Let’s be frank – living your best life with multiple sclerosis has a lot to do with preparing and educating yourself as you go. Somewhere along the way, you learn to live with the harsh reality that you’re battling a disease with an uncertain outcome and you try to get as much information as possible on what to do, how to treat it and what to expect. But after this initial phase, another coping mechanism kicks in: repression. I think everyone living with MS learns to a certain degree that dealing with MS has a lot to do with NOT dealing with it. You can’t spend the rest of your life pondering what might or might not happen so you continue to live your life as normally as possible, and hope that it doesn’t throw you another curveball too soon. Sometimes this lasts, but other times when you’ve just wrapped yourself comfortably in a blanket of oblivion, life goes “Surprise!” and you are confronted unexpectedly with the exact aspect you’ve been trying so hard to forget: your possible future self.
Very recently I was involved in an event I was very passionate about. I’d been lucky with relapses for a while and I was enthusiastic and thrilled to be active. We were in the middle of arranging the seating when one of the younger members of our club approached us and said we needed room for a wheelchair. He explained that one of his mother’s friends was attending and that he suffered from MS. I blinked. There it was. The M-word combined with one of the things I probably feared most: a wheelchair. And without any warning I was stripped of my safety blanket and thrown back into the whirlwind of questions of what I might become. Dark thoughts crept back out from where they had been hiding: “Will this be me? Is this my future self?”
It’s hard not to fall into a spiral of desperation in moments like this, when what-ifs start obscuring any possible less scary outcome. I start to forget what my brilliant neurologist said when she told me about my diagnosis three years ago: “MS is different for everyone. Treatment is a lot better than it was 20 years ago and MS doesn’t inevitably have the worst possible outcome.” In times like these, I force myself to focus on that; I remind myself that research is still ongoing and that I might actually live to see a cure, and I remember the wonderful fact that I have people who love me and who understand me. After that, I realize that I have another anchor that helps me through dark moments like this: my late father.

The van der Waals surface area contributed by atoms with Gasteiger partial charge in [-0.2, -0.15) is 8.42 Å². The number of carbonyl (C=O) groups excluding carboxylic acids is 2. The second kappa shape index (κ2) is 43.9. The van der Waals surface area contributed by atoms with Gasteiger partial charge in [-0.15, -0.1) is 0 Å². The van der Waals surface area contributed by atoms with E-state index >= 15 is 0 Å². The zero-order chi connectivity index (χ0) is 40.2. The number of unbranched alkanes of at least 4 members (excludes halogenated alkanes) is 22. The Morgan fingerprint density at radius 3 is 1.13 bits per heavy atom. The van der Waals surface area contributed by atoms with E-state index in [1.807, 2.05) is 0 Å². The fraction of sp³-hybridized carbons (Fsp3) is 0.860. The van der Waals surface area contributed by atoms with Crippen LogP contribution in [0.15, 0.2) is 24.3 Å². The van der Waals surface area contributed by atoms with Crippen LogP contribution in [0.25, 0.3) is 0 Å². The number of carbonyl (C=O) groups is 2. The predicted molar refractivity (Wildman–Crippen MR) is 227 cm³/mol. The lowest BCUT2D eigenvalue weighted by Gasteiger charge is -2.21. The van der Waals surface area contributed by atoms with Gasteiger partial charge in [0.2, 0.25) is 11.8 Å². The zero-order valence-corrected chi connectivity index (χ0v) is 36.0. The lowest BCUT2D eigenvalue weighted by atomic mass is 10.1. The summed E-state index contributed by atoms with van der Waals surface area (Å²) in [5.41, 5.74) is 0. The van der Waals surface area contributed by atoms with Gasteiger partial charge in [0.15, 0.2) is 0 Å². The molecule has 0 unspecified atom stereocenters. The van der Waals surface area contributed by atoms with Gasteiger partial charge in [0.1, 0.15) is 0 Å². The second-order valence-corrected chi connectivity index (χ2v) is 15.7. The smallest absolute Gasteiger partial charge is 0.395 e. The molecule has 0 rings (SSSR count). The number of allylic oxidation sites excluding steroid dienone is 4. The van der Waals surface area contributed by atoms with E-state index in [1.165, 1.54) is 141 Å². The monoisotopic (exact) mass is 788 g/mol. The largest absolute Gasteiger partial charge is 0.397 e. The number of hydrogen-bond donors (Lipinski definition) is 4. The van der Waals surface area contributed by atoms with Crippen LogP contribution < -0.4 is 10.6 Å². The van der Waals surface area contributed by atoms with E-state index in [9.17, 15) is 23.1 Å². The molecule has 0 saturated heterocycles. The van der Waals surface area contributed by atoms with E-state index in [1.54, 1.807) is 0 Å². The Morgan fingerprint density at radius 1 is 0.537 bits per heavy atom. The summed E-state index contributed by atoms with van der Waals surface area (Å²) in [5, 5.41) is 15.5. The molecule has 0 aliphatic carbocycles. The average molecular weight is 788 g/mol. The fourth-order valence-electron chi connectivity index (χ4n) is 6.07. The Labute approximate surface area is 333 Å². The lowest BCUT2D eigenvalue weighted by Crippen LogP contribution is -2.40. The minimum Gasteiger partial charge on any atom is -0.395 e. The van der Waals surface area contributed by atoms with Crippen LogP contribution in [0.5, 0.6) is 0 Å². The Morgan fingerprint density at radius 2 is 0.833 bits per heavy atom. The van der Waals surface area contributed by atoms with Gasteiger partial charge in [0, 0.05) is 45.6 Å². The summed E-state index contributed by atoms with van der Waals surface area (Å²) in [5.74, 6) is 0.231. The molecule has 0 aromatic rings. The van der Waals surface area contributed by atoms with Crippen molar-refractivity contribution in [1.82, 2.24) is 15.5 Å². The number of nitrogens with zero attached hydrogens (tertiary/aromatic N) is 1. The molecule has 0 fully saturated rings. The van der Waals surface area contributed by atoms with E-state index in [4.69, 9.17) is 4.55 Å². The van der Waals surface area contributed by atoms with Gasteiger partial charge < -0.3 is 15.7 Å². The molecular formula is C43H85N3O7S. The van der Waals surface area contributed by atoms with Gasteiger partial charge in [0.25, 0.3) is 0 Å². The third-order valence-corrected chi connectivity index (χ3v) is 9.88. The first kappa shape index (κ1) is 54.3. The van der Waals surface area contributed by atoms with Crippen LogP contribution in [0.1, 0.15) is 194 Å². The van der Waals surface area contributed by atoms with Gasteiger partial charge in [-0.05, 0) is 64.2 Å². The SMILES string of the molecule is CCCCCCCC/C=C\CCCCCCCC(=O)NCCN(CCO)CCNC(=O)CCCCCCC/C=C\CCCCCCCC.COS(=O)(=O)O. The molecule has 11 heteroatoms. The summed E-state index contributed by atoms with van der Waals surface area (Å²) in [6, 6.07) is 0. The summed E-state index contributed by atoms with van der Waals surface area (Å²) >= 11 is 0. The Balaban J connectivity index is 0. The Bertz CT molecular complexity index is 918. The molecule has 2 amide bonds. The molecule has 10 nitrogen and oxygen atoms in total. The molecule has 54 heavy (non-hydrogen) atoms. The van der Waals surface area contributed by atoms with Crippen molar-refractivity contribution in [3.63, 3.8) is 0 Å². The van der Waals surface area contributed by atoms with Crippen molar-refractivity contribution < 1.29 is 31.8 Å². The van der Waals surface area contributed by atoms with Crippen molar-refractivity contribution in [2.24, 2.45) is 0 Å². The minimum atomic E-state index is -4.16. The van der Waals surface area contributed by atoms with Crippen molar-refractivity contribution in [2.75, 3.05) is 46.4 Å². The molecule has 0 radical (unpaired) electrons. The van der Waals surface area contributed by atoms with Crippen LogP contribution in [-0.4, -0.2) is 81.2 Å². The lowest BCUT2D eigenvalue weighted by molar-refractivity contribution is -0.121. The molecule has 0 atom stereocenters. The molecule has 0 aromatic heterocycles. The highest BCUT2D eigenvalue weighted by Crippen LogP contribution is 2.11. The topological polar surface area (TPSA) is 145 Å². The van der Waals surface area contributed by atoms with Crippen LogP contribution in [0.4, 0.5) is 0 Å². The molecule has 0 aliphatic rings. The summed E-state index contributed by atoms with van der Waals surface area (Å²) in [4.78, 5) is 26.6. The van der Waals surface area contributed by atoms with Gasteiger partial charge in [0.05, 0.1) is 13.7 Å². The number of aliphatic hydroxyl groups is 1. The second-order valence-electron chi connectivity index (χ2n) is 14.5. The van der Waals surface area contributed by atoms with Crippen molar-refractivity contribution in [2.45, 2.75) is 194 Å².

My father was born in 1941 and passed away in 2001. Of the 60 years of his life he spent at least ten battling MS. As science hadn’t progressed to where it is now, it took forever for him to even receive the right diagnosis. The only treatment that he got at the time was for his acute flare-ups. There was no basic therapy so before his sudden death from lung cancer, he was in a pretty bad way. He could only walk with crutches, and it took him a long time just to get from the garage to the front door. He was in pain and had spasms. But despite all this, he never complained. He never wallowed in self-pity. He remained his warm, funny and optimistic self, the way that I’d always known him. I often look back at my last years with my dad in wonder and I ask myself, “How did he do it? Will I ever be this strong? Will I be able to live with such grace?” And then it occurs to me that what kept my dad going was simply one thing: determination. He was determined not to let MS get the better of him, he was determined to stay independent, and he was determined to never give up. In moments like this, I make a vow that I repeat to myself over and over again, until the demons flee back into the shadows where they belong: “I will keep on fighting. I will stay strong. I will take anything MS throws at me in stride. No matter what my future self looks like, I will be defiant. And I will make my dad proud.”
In loving memory of my father, Arnhelm1941-2001